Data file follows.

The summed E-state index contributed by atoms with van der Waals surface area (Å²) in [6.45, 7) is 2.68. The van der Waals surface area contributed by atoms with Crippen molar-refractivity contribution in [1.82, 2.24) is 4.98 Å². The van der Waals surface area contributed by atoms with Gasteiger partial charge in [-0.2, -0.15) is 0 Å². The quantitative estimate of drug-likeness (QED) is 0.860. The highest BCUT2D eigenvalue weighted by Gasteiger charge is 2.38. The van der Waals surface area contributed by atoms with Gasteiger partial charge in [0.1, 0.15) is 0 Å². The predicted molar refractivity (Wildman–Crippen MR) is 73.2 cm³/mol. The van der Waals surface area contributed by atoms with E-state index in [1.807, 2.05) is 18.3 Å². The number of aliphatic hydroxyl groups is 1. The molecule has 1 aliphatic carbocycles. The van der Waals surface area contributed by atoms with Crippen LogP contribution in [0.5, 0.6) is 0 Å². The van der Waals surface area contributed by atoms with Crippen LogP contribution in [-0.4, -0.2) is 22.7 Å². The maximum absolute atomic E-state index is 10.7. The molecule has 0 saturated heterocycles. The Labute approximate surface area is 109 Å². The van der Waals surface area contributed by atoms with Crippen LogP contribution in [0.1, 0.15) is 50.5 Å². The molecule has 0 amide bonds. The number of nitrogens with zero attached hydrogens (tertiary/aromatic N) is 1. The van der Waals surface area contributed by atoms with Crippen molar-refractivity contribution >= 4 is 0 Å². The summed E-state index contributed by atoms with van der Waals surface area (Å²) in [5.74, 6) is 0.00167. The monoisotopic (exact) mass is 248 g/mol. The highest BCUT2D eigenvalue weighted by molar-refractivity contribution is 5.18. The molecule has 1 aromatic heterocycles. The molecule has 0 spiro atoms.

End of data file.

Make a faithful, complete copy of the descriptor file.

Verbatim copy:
The summed E-state index contributed by atoms with van der Waals surface area (Å²) in [6.45, 7) is 2.68. The van der Waals surface area contributed by atoms with Crippen molar-refractivity contribution in [1.82, 2.24) is 4.98 Å². The van der Waals surface area contributed by atoms with Gasteiger partial charge in [-0.2, -0.15) is 0 Å². The quantitative estimate of drug-likeness (QED) is 0.860. The highest BCUT2D eigenvalue weighted by Gasteiger charge is 2.38. The van der Waals surface area contributed by atoms with Gasteiger partial charge in [0.1, 0.15) is 0 Å². The predicted molar refractivity (Wildman–Crippen MR) is 73.2 cm³/mol. The van der Waals surface area contributed by atoms with E-state index in [1.807, 2.05) is 18.3 Å². The number of aliphatic hydroxyl groups is 1. The molecule has 1 aliphatic carbocycles. The van der Waals surface area contributed by atoms with Crippen LogP contribution in [0.5, 0.6) is 0 Å². The van der Waals surface area contributed by atoms with Crippen LogP contribution in [-0.4, -0.2) is 22.7 Å². The maximum absolute atomic E-state index is 10.7. The molecule has 0 saturated heterocycles. The Labute approximate surface area is 109 Å². The van der Waals surface area contributed by atoms with Crippen LogP contribution in [0.1, 0.15) is 50.5 Å². The molecule has 0 amide bonds. The number of nitrogens with zero attached hydrogens (tertiary/aromatic N) is 1. The van der Waals surface area contributed by atoms with Crippen molar-refractivity contribution >= 4 is 0 Å². The summed E-state index contributed by atoms with van der Waals surface area (Å²) in [5.74, 6) is 0.00167. The monoisotopic (exact) mass is 248 g/mol. The highest BCUT2D eigenvalue weighted by molar-refractivity contribution is 5.18. The molecule has 1 aromatic heterocycles. The molecule has 0 spiro atoms.